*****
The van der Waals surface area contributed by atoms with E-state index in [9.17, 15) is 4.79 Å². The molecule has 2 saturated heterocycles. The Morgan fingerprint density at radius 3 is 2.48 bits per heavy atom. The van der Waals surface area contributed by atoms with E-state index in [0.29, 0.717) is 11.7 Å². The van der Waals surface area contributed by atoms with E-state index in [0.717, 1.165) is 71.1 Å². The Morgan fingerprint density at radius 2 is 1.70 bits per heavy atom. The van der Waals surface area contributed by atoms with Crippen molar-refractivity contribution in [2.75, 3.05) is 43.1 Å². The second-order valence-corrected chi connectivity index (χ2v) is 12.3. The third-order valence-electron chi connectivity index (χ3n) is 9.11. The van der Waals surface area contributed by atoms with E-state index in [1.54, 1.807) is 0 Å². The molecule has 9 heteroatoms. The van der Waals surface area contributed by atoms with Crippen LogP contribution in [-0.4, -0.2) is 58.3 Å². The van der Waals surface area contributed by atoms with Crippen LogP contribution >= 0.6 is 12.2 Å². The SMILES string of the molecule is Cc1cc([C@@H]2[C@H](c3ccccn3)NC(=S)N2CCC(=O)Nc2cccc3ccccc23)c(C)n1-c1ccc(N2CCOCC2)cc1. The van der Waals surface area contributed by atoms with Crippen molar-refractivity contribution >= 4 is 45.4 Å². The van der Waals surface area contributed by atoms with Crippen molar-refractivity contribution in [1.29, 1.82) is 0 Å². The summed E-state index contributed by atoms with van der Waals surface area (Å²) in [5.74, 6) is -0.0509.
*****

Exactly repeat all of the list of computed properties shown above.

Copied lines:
The van der Waals surface area contributed by atoms with E-state index in [9.17, 15) is 4.79 Å². The molecule has 2 saturated heterocycles. The Morgan fingerprint density at radius 3 is 2.48 bits per heavy atom. The van der Waals surface area contributed by atoms with E-state index in [0.29, 0.717) is 11.7 Å². The van der Waals surface area contributed by atoms with E-state index in [0.717, 1.165) is 71.1 Å². The Morgan fingerprint density at radius 2 is 1.70 bits per heavy atom. The van der Waals surface area contributed by atoms with Crippen molar-refractivity contribution in [2.75, 3.05) is 43.1 Å². The second-order valence-corrected chi connectivity index (χ2v) is 12.3. The third-order valence-electron chi connectivity index (χ3n) is 9.11. The van der Waals surface area contributed by atoms with E-state index in [1.54, 1.807) is 0 Å². The molecule has 9 heteroatoms. The van der Waals surface area contributed by atoms with Crippen LogP contribution in [-0.4, -0.2) is 58.3 Å². The van der Waals surface area contributed by atoms with Crippen LogP contribution >= 0.6 is 12.2 Å². The SMILES string of the molecule is Cc1cc([C@@H]2[C@H](c3ccccn3)NC(=S)N2CCC(=O)Nc2cccc3ccccc23)c(C)n1-c1ccc(N2CCOCC2)cc1. The van der Waals surface area contributed by atoms with Crippen molar-refractivity contribution >= 4 is 45.4 Å². The van der Waals surface area contributed by atoms with Crippen molar-refractivity contribution in [1.29, 1.82) is 0 Å². The summed E-state index contributed by atoms with van der Waals surface area (Å²) in [5.74, 6) is -0.0509.